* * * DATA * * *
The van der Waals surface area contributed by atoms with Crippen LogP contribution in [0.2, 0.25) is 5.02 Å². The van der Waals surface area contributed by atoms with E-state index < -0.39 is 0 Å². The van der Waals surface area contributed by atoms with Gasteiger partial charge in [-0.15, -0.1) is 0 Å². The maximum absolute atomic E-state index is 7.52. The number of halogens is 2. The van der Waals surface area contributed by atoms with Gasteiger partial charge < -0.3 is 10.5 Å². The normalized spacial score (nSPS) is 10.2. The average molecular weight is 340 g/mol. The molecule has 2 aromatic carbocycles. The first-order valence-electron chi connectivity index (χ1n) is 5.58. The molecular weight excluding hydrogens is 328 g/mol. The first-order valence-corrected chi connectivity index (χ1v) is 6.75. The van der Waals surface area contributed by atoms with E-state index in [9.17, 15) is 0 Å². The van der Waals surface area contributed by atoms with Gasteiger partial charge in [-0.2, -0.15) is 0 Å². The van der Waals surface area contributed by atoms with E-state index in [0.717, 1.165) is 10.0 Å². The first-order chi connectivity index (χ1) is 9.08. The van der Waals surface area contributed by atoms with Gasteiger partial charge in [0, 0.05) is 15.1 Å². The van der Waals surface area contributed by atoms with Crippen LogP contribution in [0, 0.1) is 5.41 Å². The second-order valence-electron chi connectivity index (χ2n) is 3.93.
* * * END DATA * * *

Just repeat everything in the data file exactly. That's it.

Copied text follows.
The van der Waals surface area contributed by atoms with Crippen LogP contribution in [0.2, 0.25) is 5.02 Å². The van der Waals surface area contributed by atoms with E-state index < -0.39 is 0 Å². The van der Waals surface area contributed by atoms with Gasteiger partial charge in [-0.15, -0.1) is 0 Å². The maximum absolute atomic E-state index is 7.52. The number of halogens is 2. The van der Waals surface area contributed by atoms with Gasteiger partial charge < -0.3 is 10.5 Å². The normalized spacial score (nSPS) is 10.2. The average molecular weight is 340 g/mol. The molecule has 2 aromatic carbocycles. The first-order valence-electron chi connectivity index (χ1n) is 5.58. The molecular weight excluding hydrogens is 328 g/mol. The first-order valence-corrected chi connectivity index (χ1v) is 6.75. The van der Waals surface area contributed by atoms with E-state index in [9.17, 15) is 0 Å². The van der Waals surface area contributed by atoms with Gasteiger partial charge in [-0.2, -0.15) is 0 Å². The van der Waals surface area contributed by atoms with E-state index in [0.717, 1.165) is 10.0 Å². The first-order chi connectivity index (χ1) is 9.08. The van der Waals surface area contributed by atoms with Gasteiger partial charge in [0, 0.05) is 15.1 Å². The van der Waals surface area contributed by atoms with Crippen LogP contribution in [0, 0.1) is 5.41 Å². The second-order valence-electron chi connectivity index (χ2n) is 3.93.